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Kieran Murphy, 12,  has been invited to a four week course with the Canada's National Ballet School (photo Mike Dibattista)2014-02

By John Law,
Niagara Falls Review
March 3, 2014

[Niagara Falls, Ontario, Canada] – Kieran Murphy couldn’t understand it – why was he being shamed by his friends for loving dance? It was physical. It was hard work. It was something they all watched on TV. And yet, he was mocked for deciding this was what he wanted to do with his life.

“I just remember everyone kept bugging me and stuff, and then teasing me,” says the 12-year-old John Marshall Public School student. “They just wouldn’t stop. At the time I was shy and didn’t really stick up for myself. I didn’t say anything, really.”

“He did it for several years and he was very good,” recalls mom Amber. “Then (people) started saying ‘Dance is for girls, especially ballet.’ He became self-conscious.”

Kieran Murphy, 12,  has been invited to a four week course with the Canada's National Ballet School (photo Mike Dibattista)2014-01A few years later his younger sister Lilah became interested in dance, and Kieran decided to give it another go. If his friends weren’t on board, so be it. “This fall, he just came into his own and realized, ‘I don’t care what other people say’,” says Amber.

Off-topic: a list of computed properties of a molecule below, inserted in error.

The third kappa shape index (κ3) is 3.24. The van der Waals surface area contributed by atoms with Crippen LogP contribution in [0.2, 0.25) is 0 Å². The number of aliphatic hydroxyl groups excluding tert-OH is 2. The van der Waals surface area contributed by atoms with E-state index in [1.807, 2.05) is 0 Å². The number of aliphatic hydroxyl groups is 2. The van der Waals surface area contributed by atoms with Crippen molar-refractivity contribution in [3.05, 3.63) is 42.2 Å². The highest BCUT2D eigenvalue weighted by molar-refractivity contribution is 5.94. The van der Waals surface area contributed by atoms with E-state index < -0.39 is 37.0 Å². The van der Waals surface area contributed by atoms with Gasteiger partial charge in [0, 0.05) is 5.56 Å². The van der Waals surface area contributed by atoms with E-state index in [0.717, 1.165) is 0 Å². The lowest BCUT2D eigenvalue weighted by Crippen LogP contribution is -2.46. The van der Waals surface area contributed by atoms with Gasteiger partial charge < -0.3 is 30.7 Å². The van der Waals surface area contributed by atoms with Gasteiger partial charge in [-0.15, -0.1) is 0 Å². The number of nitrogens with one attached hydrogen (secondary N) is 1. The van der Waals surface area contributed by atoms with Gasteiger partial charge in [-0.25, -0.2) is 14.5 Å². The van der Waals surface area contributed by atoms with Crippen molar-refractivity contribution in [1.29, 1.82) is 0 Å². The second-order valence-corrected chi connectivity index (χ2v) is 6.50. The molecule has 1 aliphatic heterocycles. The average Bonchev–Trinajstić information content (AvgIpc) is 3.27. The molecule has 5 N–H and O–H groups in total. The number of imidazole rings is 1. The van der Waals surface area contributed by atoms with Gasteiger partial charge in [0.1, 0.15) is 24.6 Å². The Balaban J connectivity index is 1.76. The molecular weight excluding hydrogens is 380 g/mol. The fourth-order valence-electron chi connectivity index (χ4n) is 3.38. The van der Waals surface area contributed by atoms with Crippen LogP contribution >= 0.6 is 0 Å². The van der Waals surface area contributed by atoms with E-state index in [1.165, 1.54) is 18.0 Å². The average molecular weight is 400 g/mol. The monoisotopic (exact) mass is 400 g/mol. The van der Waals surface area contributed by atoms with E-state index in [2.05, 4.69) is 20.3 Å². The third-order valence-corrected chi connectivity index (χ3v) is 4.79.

Watching shows like Dancing With the Stars, Kieran’s eyes lit up at how high they could jump. He had to try again. He started taking classes at Imagination Dance & Fitness in Niagara Falls last fall, then decided to take his shot at the big leagues: The National Ballet of Canada. He was among 1,000 kids who attended a recent open audition in Toronto, with the top 150 kids invited to a four-week training program this July.

Kieran thought his sister, who also auditioned, would be the one invited. Instead, it was him. “I just wanted to go home, because I didn’t think I was going to get in,” he says.

“These people that were auditioning were phenomenal,” adds Amber. “But it’s based on potential. They saw something (in Kieran).”

Now comes the hard, and expensive, part. The summer program will be an intense program meant to weed out the great prospects from the merely good. Of the 150 chosen, 50 will be invited to the full-time Professional Ballet Program in September.

But affording the summer program is tougher than any pirouette. Giving her son a chance at his dream will cost Amber, a single mom with three kids, $4,000 tuition. To help soften the blow, she has started a page at As of Monday [March 3], it had raised just over $1,000 of the costs.

She wouldn’t go through this if she didn’t see a future in dance for him. “He’s always been one of those driven boys, with everything he’s ever taken on,” she says.

Kieran is still trying to grasp how he made it this far. “It’s just hard to believe. When something’s so cool, it’s hard to accept sometimes!”

But he’s also aware of the pressure put on his mom. “Without her, I probably wouldn’t be back into dance.”

© 2014 Welland Tribune

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